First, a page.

I tried to make sure that anyone that didn’t want to waste time reading instructions, menus or watching cutscenes wouldn’t have to (because that often bothers me). I also never liked moving back and forth between the mouse and keyboard when I play a keyboard based game so I gave every menu a function that would go off if the player just hit the space bar. I realized that was a mistake on the start page because players can launch the game, then open a new window and check e-mail or something. If they start typing and hit space, that will initiate the game. I’ll probably update the game with that fix and make a habit of creating start pages that can only be left by a mouse click.
With other LG games, we’ve found that no one reads instructions pages before playing, but if you don’t read them you won’t know what’s happening. That led me to the exclaimation points ala Mario World.
Oh and I also popped in a little cursor timer that you hopefully won’t notice. If you leave your cursor still for about 10 seconds, it’ll turn invisible. When you move it again, it will reappear. I did this because I always hate having the cursor in front of my games, whether I’m playing them or watching others do it. It was a real nice way of removing the cursor without annoying a player that was trying to use the mouse.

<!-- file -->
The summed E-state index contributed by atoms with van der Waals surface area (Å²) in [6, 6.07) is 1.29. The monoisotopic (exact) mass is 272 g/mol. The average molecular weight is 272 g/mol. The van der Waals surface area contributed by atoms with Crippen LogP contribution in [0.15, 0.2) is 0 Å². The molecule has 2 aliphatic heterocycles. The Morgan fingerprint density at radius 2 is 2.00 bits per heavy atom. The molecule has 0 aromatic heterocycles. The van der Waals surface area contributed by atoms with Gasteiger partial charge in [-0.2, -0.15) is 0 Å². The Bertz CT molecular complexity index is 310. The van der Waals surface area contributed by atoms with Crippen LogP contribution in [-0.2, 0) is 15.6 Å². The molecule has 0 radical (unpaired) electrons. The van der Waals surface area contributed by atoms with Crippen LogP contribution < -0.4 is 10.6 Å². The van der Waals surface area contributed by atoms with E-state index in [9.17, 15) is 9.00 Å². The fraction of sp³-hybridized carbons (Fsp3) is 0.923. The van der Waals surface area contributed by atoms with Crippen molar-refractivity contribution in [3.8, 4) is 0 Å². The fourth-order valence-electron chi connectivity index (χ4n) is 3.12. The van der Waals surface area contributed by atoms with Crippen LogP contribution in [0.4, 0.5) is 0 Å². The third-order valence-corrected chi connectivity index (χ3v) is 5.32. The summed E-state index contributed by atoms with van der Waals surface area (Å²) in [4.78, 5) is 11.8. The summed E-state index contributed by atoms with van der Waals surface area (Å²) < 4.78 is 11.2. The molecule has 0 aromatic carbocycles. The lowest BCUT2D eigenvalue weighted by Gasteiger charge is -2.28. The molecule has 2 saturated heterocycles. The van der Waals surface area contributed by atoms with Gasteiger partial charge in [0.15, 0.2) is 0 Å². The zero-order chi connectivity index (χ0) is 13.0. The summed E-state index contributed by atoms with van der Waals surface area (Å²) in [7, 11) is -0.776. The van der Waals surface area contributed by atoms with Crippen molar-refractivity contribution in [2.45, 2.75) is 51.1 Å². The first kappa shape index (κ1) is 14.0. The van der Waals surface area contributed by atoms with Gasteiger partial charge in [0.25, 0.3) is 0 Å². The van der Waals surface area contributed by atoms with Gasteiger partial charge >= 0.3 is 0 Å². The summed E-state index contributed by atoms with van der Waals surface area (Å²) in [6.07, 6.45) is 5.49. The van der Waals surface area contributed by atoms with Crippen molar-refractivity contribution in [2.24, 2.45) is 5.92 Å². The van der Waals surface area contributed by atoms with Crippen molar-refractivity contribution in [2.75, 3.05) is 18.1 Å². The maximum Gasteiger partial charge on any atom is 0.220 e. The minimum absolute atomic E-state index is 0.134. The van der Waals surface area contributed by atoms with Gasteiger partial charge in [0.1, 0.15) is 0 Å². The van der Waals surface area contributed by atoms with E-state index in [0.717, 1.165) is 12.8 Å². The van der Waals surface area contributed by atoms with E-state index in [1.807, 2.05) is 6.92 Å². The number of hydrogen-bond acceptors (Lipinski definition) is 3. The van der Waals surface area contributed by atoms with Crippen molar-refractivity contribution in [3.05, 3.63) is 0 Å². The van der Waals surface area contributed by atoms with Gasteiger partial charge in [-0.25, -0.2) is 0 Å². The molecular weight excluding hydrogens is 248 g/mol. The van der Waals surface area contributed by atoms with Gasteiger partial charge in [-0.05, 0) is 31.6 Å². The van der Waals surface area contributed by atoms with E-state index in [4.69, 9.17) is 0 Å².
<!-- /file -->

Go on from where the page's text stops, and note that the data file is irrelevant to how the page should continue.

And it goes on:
I think the only real interface function I had no time to implement was an options menu that could change the controls. I actionscripted a foundation for one, but never built the menu itself. The game’s simple enough that it’s fine without configurable control schemes, but I’d have liked to have the experience of building one and finding out how many people actually use it.
This game was the real test of my Liberty Engine, as I’ve so proudly named it. You might notice that in levels 4-1 and 4-2 there is a bit of slow down. It only shows up on some machines (pretty much only Macs) and on some the level even freezes. If you restart the game, the level will work just fine.